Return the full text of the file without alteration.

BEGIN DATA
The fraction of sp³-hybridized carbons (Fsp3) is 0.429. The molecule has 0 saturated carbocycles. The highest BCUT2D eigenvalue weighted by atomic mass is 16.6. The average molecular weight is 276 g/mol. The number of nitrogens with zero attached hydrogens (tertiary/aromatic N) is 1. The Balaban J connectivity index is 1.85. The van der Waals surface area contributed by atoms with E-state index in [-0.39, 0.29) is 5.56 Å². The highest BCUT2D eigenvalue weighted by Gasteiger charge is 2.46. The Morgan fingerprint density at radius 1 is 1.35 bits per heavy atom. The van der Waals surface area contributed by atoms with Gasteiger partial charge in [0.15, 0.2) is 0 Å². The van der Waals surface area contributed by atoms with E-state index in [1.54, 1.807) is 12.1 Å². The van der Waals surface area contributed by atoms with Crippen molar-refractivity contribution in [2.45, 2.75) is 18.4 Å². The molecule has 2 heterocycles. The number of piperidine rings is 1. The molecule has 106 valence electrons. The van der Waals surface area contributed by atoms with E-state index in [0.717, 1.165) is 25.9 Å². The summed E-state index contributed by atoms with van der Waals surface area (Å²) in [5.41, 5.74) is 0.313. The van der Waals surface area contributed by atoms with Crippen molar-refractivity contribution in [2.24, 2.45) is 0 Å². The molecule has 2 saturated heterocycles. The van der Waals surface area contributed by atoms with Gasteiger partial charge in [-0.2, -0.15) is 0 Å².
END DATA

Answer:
The fraction of sp³-hybridized carbons (Fsp3) is 0.429. The molecule has 0 saturated carbocycles. The highest BCUT2D eigenvalue weighted by atomic mass is 16.6. The average molecular weight is 276 g/mol. The number of nitrogens with zero attached hydrogens (tertiary/aromatic N) is 1. The Balaban J connectivity index is 1.85. The van der Waals surface area contributed by atoms with E-state index in [-0.39, 0.29) is 5.56 Å². The highest BCUT2D eigenvalue weighted by Gasteiger charge is 2.46. The Morgan fingerprint density at radius 1 is 1.35 bits per heavy atom. The van der Waals surface area contributed by atoms with Gasteiger partial charge in [0.15, 0.2) is 0 Å². The van der Waals surface area contributed by atoms with E-state index in [1.54, 1.807) is 12.1 Å². The van der Waals surface area contributed by atoms with Crippen molar-refractivity contribution in [2.45, 2.75) is 18.4 Å². The molecule has 2 heterocycles. The number of piperidine rings is 1. The molecule has 106 valence electrons. The van der Waals surface area contributed by atoms with E-state index in [0.717, 1.165) is 25.9 Å². The summed E-state index contributed by atoms with van der Waals surface area (Å²) in [5.41, 5.74) is 0.313. The van der Waals surface area contributed by atoms with Crippen molar-refractivity contribution in [2.24, 2.45) is 0 Å². The molecule has 2 saturated heterocycles. The van der Waals surface area contributed by atoms with Gasteiger partial charge in [-0.2, -0.15) is 0 Å².